December 12, 2016
In April, Sony will start releasing smartphone versions of popular PlayStation games in Japan as well as a pad and playing cards that gamers can connect to their smartphones via Bluetooth technology. Among those games are “Everybody’s Golf” and “PaRappa the Rapper.” Sony’s goal is to have a new and more constant revenue stream, given that the console business is dependent on the introduction of new hardware. Sony already provides die-hard PlayStation fans a subscription program for low-cost game rentals.
The Wall Street Journal reports that, “videogames and related network services have become one of the company’s biggest cash cows.”
“We will make the full use of assets the PlayStation has built to release games best optimized for the smartphone platform,” said Sony videogame executive Tomoki Kawaguchi, who is “helping lead the project.” The aim is to lure casual smartphone gamers to buy a PlayStation console. Project manager Kazuyuki Sakamoto notes that casual smartphone games are also an attempt to “introduce children to Sony’s products.”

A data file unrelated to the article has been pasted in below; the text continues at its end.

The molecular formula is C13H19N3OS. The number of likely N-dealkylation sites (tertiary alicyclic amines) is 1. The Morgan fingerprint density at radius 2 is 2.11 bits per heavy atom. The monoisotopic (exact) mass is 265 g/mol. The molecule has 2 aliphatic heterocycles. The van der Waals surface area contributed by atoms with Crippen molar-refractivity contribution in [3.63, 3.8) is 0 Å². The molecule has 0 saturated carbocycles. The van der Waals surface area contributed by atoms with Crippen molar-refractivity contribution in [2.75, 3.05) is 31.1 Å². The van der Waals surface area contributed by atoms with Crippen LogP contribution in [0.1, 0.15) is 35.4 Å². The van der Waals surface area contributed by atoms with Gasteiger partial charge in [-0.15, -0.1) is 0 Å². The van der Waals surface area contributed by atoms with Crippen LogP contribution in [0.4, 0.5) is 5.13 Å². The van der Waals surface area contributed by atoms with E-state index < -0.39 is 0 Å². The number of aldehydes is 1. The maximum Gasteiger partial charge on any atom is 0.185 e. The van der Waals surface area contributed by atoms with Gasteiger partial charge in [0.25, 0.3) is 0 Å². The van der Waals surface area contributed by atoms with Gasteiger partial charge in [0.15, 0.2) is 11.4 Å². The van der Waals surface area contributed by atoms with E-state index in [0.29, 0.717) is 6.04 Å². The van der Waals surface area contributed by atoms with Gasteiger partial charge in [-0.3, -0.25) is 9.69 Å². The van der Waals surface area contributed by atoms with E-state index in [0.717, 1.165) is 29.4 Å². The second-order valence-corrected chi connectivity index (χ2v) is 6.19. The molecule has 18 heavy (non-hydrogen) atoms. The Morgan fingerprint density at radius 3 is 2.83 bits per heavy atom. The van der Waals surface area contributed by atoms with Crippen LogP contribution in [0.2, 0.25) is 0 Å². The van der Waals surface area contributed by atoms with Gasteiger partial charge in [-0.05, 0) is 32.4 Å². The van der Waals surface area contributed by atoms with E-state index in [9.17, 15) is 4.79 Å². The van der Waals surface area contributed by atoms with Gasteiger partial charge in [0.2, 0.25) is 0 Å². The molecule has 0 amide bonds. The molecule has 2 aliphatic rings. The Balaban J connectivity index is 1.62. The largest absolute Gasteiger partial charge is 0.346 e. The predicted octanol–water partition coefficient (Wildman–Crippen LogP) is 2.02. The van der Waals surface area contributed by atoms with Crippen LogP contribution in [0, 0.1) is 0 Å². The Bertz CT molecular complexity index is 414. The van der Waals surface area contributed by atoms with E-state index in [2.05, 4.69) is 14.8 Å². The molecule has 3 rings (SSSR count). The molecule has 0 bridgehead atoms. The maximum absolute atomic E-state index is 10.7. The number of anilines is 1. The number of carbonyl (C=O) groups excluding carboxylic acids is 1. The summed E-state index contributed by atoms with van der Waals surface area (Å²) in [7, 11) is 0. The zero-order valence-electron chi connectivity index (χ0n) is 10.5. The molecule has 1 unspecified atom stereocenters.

In the fiscal year beginning April, Sony plans to release “about five games,” working with third-party game companies including Square Enix. The project will initially target Japan and, later, other Asian countries. Game publication Famitsu reports that, “Japan’s smartphone game market revenue grew 30 percent to ¥928 billion ($8.1 billion) in 2015, while the console-based game market shrank by 10 percent to ¥360 billion.”
That trend has pushed other gaming companies into focusing on the smartphone platform, including Nintendo, whose popular “Pokémon Go” brought in ¥12 billion in Q3 and “also boosted sales of Nintendo’s 3DS handheld device.” Japan-based game consultant Serkan Toto believes that, “Sony will have trouble matching Nintendo’s success.”
Competition is stiff in Apple and Android app stores, and Sony’s game franchises are not as recognized as, say, Nintendo’s Mario. Since its 2013 release, however, PlayStation 4 has sold more than 50 million units worldwide, which, says Sony, makes it more popular than Nintendo’s Wii U and Microsoft’s Xbox One.
‘Super Mario Run’ for iPhone Signals New Era for Nintendo, The Wall Street Journal, 12/9/16